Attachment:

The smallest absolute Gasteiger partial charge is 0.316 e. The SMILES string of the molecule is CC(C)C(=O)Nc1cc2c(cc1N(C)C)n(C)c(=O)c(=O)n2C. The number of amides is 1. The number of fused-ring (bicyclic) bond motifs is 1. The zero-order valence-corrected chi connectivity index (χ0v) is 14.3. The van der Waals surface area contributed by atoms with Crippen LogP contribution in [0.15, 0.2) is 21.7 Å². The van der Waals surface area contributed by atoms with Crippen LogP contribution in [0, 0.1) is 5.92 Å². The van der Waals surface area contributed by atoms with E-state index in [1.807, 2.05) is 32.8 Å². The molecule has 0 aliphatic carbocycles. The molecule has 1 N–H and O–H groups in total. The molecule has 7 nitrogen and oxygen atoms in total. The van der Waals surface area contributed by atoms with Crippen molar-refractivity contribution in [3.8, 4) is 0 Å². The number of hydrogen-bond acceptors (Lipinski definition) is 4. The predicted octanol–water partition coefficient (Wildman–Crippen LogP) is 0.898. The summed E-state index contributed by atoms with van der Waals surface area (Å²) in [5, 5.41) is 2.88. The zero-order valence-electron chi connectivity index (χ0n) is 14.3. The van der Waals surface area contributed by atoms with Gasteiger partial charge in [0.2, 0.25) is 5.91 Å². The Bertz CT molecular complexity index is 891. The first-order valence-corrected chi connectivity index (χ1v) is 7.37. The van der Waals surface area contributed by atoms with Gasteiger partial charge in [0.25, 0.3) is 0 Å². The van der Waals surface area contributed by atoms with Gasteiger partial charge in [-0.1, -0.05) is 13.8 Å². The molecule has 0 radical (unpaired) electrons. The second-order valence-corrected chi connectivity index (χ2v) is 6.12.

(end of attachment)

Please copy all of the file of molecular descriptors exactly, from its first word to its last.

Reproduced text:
The smallest absolute Gasteiger partial charge is 0.316 e. The SMILES string of the molecule is CC(C)C(=O)Nc1cc2c(cc1N(C)C)n(C)c(=O)c(=O)n2C. The number of amides is 1. The number of fused-ring (bicyclic) bond motifs is 1. The zero-order valence-corrected chi connectivity index (χ0v) is 14.3. The van der Waals surface area contributed by atoms with Crippen LogP contribution in [0.15, 0.2) is 21.7 Å². The van der Waals surface area contributed by atoms with Crippen LogP contribution in [0, 0.1) is 5.92 Å². The van der Waals surface area contributed by atoms with E-state index in [1.807, 2.05) is 32.8 Å². The molecule has 0 aliphatic carbocycles. The molecule has 1 N–H and O–H groups in total. The molecule has 7 nitrogen and oxygen atoms in total. The van der Waals surface area contributed by atoms with Crippen molar-refractivity contribution in [3.8, 4) is 0 Å². The number of hydrogen-bond acceptors (Lipinski definition) is 4. The predicted octanol–water partition coefficient (Wildman–Crippen LogP) is 0.898. The summed E-state index contributed by atoms with van der Waals surface area (Å²) in [5, 5.41) is 2.88. The zero-order valence-electron chi connectivity index (χ0n) is 14.3. The van der Waals surface area contributed by atoms with Gasteiger partial charge in [0.2, 0.25) is 5.91 Å². The Bertz CT molecular complexity index is 891. The first-order valence-corrected chi connectivity index (χ1v) is 7.37. The van der Waals surface area contributed by atoms with Gasteiger partial charge in [0.25, 0.3) is 0 Å². The van der Waals surface area contributed by atoms with Gasteiger partial charge in [-0.1, -0.05) is 13.8 Å². The molecule has 0 radical (unpaired) electrons. The second-order valence-corrected chi connectivity index (χ2v) is 6.12.